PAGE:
In 1926 Jacob Gade took over the management of the Nørrebro Theatre in Copenhagen while at the same time providing the music for the theatre’s shows and revues. However he was not a great success as a theatre director; as early as the end of 1927 he returned to the Palads Theatre as conductor and here he experienced the final flourish of the great silent-film era. When the sound film was introduced in Copenhagen in 1929, it was not long before he had to face the fact that the new medium had made the cinema orchestra superfluous.

Jacob Gade left the Palads Theatre in the autumn of 1929 but his popularity continued unabated and for a time he and his orchestra were engaged by the World Cinema Theatre. Then came a season at the large establishment National Scala, which opened in 1931. There he had an orchestra of 30 under his baton in the daily performances of light music. This was Gade’s last important engagement as a conductor: A new age was on its way and with it came new sounds - the sounds of jazz. This was one of the factors that caused Gade to withdraw from public performance at the beginning of the 1930s in order to devote himself to composition.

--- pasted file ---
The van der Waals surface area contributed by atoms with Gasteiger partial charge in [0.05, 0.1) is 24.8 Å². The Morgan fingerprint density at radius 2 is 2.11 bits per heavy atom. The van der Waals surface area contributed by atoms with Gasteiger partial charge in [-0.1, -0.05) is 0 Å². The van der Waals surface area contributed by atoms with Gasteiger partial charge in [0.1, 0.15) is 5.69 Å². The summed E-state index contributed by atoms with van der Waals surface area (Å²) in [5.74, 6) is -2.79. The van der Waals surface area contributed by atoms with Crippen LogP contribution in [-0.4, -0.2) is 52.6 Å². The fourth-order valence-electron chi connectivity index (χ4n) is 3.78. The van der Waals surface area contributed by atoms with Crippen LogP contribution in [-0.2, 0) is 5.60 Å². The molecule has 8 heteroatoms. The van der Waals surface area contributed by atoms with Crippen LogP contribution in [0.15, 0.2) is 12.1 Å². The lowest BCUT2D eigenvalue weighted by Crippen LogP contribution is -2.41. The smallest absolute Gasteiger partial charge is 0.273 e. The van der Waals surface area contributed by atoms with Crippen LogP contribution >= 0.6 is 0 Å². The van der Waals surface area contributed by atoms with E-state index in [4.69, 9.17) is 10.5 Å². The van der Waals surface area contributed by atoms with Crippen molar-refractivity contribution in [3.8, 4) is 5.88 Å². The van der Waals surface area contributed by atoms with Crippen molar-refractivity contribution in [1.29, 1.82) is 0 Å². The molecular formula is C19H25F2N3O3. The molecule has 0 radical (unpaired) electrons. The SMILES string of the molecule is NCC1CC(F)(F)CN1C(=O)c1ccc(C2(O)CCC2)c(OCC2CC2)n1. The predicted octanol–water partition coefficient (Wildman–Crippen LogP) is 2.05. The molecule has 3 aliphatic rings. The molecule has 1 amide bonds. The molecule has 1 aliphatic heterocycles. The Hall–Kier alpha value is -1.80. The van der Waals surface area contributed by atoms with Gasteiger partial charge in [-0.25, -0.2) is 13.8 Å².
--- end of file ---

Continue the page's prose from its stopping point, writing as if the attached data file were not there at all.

Gade had bought Tibirke Mill, in the north of the island of Sealand, as a summer house in 1925. He liked to get away from the hectic life of the city and now, free from public engagements, both the Rhapsodietta and the tango Romanesca were composed. Both these works, besides being published by a Danish publisher, were also published in Paris by Max Eschig. The same tendency to look beyond the national boundaries is evident with regard to some of the larger orchestral works which followed in the late 1930s. When Gade went to the United States again in 1939 he contacted American publishers with a view to having his works published there. He had with him several of his newest compositions, including Leda and the Swan, which was accepted for performance at a Broadway theatre. During his stay in New York he was lionized by the American radio stations and the big cinemas as an international celebrity.

He returned to Denmark on 8th April 1940 - the day before Denmark was occupied by the German army. In 1943 he and his wife went to live in the small fishing village of Thorøhuse, near Assens on the island of Funen. Here he lived out his final years in retirement, though he continued to compose - among other things the Valse Capriccio (1943), the tango El matador (1947) and Tango glamour (1950). His wife Mimi, whom he had married in 1908, died in 1950 and Jacob Gade died 20th February 1963.